“The value in doing that is it ultimately gives the voters the opportunity to weigh in, to be counted, and to voice their opinion,” he said. A variety of other complicated options would draw the process out, he said, which the board did not want to do.

Those attending the meeting spoke strongly against the board moving forward with their vote, citing concerns about the success of the petition initiative and a process that they said did not give townspeople proper notice or an opportunity to weigh in.

Selectman and board chairman Arthur Smadbeck asked the board to rescind the vote. “About a week ago it was brought to my attention that the board had set in motion something that would impose the town, with no input from the town, something quite large — fluoridating the water of the townspeople with no input from the townspeople,” he said. He said it would be difficult to gather 400 signatures in a short time.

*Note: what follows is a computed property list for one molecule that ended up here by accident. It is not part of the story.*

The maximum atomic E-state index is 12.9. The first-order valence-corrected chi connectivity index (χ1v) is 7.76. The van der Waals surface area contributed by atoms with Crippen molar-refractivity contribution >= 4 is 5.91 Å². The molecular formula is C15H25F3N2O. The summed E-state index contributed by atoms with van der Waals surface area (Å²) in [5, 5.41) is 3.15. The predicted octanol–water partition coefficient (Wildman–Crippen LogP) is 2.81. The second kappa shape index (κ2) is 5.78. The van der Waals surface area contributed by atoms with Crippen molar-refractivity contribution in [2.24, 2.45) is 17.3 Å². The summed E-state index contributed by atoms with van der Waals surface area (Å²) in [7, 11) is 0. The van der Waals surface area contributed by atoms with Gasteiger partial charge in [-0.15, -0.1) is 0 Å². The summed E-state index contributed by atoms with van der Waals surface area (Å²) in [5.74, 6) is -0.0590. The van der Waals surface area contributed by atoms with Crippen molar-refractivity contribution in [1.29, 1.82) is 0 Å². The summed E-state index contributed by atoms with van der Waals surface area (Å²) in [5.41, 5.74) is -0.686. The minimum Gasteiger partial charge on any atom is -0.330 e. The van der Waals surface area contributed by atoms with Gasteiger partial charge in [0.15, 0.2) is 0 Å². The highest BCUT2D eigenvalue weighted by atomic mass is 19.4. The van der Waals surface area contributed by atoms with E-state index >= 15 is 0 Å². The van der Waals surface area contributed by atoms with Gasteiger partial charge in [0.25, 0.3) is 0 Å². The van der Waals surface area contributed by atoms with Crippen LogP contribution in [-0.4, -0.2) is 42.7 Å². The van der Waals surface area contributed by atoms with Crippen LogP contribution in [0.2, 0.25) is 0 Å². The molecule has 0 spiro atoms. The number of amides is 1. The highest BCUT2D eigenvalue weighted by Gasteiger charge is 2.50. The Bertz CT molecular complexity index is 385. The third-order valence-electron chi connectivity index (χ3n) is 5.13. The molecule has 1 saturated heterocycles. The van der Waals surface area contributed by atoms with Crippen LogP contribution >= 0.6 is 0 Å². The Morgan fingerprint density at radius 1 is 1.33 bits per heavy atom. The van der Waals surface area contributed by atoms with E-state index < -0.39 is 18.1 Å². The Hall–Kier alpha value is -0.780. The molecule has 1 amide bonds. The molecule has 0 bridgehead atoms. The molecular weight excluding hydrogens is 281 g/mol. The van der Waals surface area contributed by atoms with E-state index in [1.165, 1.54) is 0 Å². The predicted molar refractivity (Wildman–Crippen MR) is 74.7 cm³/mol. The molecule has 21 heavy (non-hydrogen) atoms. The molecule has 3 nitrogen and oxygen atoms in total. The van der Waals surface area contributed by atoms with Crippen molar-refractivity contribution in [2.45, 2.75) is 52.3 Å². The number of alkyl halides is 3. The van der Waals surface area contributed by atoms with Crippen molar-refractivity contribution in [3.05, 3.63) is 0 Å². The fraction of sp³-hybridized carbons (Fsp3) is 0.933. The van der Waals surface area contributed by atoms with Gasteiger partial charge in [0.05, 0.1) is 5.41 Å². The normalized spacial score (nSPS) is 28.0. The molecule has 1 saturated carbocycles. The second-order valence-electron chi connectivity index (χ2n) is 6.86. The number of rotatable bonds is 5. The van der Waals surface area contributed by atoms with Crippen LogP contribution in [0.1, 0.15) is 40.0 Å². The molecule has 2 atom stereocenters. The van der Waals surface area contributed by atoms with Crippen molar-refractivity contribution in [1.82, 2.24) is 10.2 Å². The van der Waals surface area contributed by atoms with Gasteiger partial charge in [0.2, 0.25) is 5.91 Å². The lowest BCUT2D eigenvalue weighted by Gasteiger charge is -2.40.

“This imposition on the town with no public hearings, no input from the townspeople is wrong,” he said.

As a compromise, he suggested that the board should agree to rescind their vote if the petition effort is not successful.

Members of the board said they were concerned that would take away the incentive for those against fluoride to pursue the petition initiative.

Water commissioner James E. Kelleher said the water department should have been involved. “You guys have not discussed any of the cost associated with this,” he said. “It just came out of nowhere. That’s what’s upsetting. I just think the whole thing is flawed.

Others said members of the town had less than 90 days to gather signatures because people were not immediately aware of the board’s action.

“Allow us to learn more about this research and not have to scramble for signatures,” said Paulo DeOliveira. He suggested a nonbinding vote in the spring that would indicate whether the town wants to move forward.

Water commissioner David Burke, who said he helped put the petition together, questioned who the board was trying to help through fluoridating water. Water department superintendent William Chapman also called on the board to rescind, saying he felt the state law wasn’t properly followed.